Schematic Psychology and Criminal Responsibility

83 St. John's Law Review 565 (2009)

71 Pages Posted: 29 Apr 2017

See all articles by Anders Kaye

Anders Kaye

Thomas Jefferson School of Law

Date Written: 2009


This Article argues that recent empirical research regarding our acquisition and use of schemas and other knowledge structures raises unexpected and unappreciated problems for moral and criminal responsibility.

Part II begins with an overview of several interrelated lines of research in contemporary empirical psychology, which I will call, collectively, “schematic psychology.” According to this research, we use schemas and other knowledge structures--simplified mental representations of complex real-world and imagined phenomena--to organize and sift through the potentially overwhelming flood of information our senses bring us. Indeed, such structures are fundamental to nearly all of our cognition about the world around us. Our dependence on such knowledge structures, however, has unexpected, profound, and sometimes perverse ramifications for our behavior. For one thing, such structures significantly skew our thoughts about and reactions to people and events, shaping and channeling how we feel about, interpret, and perceive them. For another, our knowledge structures are, themselves, startlingly vulnerable to both immediate and persisting environmental and social influences. Thus, schematic psychology suggests that our thoughts and choices are skewed in surprising ways by knowledge structures that are, in turn, highly susceptible to external influence.

Part III contends that this schematic psychology can fund two sorts of challenges to traditional accounts of criminal responsibility. Part III.A sets out an internal challenge. It accepts (arguendo) that traditional accounts of responsibility correctly identify the conditions that must be satisfied in order for a person to be criminally responsible and argues that schematic psychology calls into question one of these conditions. More specifically, it argues that schematic blind spots and biases impair our “moral sensitivity”--and especially our sensitivity to morally significant facts about our circumstances--more often and more profoundly than we realize. If this is true, then human actors may fail the conditions for criminal responsibility more often than we have (traditionally) imagined.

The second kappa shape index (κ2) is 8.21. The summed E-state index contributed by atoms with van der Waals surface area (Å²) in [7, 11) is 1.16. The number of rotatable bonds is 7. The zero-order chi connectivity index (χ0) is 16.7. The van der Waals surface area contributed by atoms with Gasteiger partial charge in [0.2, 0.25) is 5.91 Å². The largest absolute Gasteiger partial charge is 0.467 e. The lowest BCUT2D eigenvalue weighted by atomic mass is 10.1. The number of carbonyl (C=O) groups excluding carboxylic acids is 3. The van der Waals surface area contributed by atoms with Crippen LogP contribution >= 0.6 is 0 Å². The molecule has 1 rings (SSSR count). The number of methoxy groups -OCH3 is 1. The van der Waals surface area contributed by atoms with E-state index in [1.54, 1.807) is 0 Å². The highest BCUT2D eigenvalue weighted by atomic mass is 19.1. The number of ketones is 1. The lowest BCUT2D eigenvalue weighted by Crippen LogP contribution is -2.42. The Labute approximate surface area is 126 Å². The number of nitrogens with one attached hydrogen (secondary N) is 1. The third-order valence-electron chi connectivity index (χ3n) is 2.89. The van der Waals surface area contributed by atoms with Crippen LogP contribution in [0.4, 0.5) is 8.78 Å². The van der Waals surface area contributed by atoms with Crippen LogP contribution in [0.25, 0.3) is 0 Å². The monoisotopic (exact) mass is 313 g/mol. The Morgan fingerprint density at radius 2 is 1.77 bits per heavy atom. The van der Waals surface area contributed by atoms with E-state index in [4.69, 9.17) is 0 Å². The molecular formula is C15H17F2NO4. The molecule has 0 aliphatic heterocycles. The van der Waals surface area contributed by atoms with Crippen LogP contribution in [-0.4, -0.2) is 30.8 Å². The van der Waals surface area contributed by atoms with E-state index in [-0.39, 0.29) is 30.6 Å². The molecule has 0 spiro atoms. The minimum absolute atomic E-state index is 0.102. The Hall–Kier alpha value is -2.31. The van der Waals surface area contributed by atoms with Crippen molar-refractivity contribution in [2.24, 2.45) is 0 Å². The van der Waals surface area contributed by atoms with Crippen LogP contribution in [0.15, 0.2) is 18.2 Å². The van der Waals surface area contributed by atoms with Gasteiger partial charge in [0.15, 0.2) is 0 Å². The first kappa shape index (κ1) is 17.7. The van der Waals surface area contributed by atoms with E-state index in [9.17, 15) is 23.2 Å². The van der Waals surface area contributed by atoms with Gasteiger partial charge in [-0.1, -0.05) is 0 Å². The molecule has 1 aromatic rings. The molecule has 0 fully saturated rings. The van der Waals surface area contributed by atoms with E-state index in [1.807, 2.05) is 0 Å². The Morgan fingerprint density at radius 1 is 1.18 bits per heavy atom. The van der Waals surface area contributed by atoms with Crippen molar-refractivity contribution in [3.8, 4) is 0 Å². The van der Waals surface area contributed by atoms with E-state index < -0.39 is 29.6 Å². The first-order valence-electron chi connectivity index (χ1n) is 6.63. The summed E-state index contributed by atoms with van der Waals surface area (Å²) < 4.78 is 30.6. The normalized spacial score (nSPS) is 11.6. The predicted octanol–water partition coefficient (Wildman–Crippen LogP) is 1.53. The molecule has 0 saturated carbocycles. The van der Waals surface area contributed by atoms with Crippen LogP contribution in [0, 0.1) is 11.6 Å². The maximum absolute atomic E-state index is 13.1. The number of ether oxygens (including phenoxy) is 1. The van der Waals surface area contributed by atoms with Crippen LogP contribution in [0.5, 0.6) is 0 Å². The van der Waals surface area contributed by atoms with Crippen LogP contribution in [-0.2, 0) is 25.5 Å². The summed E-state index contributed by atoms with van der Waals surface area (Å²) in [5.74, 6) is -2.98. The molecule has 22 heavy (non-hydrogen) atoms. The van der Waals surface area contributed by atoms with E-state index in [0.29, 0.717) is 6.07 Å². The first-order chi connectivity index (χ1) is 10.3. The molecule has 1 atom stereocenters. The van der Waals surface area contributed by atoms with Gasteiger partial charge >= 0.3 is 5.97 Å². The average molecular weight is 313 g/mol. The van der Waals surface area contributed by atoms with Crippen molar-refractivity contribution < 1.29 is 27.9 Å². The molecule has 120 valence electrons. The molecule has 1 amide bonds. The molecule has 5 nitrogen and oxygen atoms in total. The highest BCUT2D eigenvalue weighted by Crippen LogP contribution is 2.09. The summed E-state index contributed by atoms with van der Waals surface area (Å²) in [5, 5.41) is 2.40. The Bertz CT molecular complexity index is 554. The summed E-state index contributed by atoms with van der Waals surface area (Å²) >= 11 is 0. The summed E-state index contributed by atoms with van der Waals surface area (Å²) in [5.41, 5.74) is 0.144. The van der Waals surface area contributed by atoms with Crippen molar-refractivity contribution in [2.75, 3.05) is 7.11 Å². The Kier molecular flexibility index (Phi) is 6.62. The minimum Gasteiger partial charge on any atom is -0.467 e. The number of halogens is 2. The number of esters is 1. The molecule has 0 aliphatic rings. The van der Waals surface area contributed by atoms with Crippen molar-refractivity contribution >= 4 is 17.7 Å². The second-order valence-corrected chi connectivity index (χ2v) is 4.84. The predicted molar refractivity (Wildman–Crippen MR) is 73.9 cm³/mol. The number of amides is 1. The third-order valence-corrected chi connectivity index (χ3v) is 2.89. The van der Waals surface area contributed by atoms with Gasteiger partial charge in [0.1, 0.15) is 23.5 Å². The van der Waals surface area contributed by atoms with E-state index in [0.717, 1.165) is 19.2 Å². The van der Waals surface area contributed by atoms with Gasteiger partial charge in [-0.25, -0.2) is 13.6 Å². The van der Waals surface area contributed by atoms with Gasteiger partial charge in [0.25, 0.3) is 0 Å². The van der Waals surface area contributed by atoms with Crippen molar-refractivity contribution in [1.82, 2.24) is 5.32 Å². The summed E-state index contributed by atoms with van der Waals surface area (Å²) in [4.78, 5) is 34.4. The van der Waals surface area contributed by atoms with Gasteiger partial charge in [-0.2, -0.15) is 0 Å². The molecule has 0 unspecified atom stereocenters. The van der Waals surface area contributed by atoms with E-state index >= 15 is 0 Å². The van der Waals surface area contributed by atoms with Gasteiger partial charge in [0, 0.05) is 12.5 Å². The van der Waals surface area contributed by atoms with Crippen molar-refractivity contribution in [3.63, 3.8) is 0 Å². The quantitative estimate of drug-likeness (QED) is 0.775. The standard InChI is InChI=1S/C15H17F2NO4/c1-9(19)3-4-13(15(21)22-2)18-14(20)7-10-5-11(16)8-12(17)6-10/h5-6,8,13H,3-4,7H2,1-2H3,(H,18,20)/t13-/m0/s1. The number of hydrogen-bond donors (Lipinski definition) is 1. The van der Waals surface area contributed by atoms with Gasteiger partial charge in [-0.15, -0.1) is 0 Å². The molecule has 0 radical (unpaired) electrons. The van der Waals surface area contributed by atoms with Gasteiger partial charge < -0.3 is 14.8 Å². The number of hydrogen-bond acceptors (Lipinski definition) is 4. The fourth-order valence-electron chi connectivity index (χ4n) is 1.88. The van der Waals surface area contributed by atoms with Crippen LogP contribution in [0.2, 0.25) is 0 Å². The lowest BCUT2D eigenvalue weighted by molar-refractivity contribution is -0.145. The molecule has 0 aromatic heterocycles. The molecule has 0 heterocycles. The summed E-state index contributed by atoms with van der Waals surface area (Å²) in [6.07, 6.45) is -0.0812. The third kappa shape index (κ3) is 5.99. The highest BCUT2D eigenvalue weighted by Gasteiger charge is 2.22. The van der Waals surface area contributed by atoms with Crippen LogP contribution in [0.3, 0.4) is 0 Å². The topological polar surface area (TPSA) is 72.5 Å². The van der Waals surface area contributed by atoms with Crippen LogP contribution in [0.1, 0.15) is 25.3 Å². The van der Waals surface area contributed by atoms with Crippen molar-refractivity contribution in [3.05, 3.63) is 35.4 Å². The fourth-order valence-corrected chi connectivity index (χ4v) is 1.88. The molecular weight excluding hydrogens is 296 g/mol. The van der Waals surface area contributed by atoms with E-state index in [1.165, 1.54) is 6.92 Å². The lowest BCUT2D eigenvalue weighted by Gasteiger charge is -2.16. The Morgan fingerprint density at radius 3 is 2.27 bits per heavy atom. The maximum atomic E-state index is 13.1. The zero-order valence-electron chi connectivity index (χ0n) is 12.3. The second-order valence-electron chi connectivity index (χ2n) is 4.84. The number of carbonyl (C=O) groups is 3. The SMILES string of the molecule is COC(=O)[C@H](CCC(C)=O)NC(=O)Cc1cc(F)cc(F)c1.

Part III.B offers an external challenge. It argues that schematic psychology itself raises hard questions about the project of attributing responsibility to individuals. Schematic psychology shows that our conduct is influenced in deep and unexpected ways by social and environmental phenomena, both circumstantial and constitutive. If this is right, holding us criminally responsible for our conduct raises fairness problems, not only because criminal punishment comes to seem like a lottery (produced by phenomena that the individual actor cannot control), but also because social and environmental phenomena come to seem more apt targets for the resentment and indignation usually directed at individuals who commit crimes. These fairness problems may, in turn, significantly undercut the reactive attitudes that sustain our blaming and punishing practices.

Taken together, these two challenges offer bracing new reasons to doubt the traditional justifications for holding criminals responsible. Moreover, they parallel and augment several other social-science challenges that appear to converge on the same conclusion, including challenges grounded in situationist psychology and the sociology of criminogenic social conditions. In this sense, schematic contributes to the momentum of the broader, cumulative challenge from the social sciences generally.

Keywords: responsibility, criminal responsibility, moral responsibility, excuse, determinism, schematic psychology, criminogenic social conditions

Suggested Citation

Kaye, Anders, Schematic Psychology and Criminal Responsibility (2009). 83 St. John's Law Review 565 (2009), Available at SSRN:

Anders Kaye (Contact Author)

Thomas Jefferson School of Law ( email )

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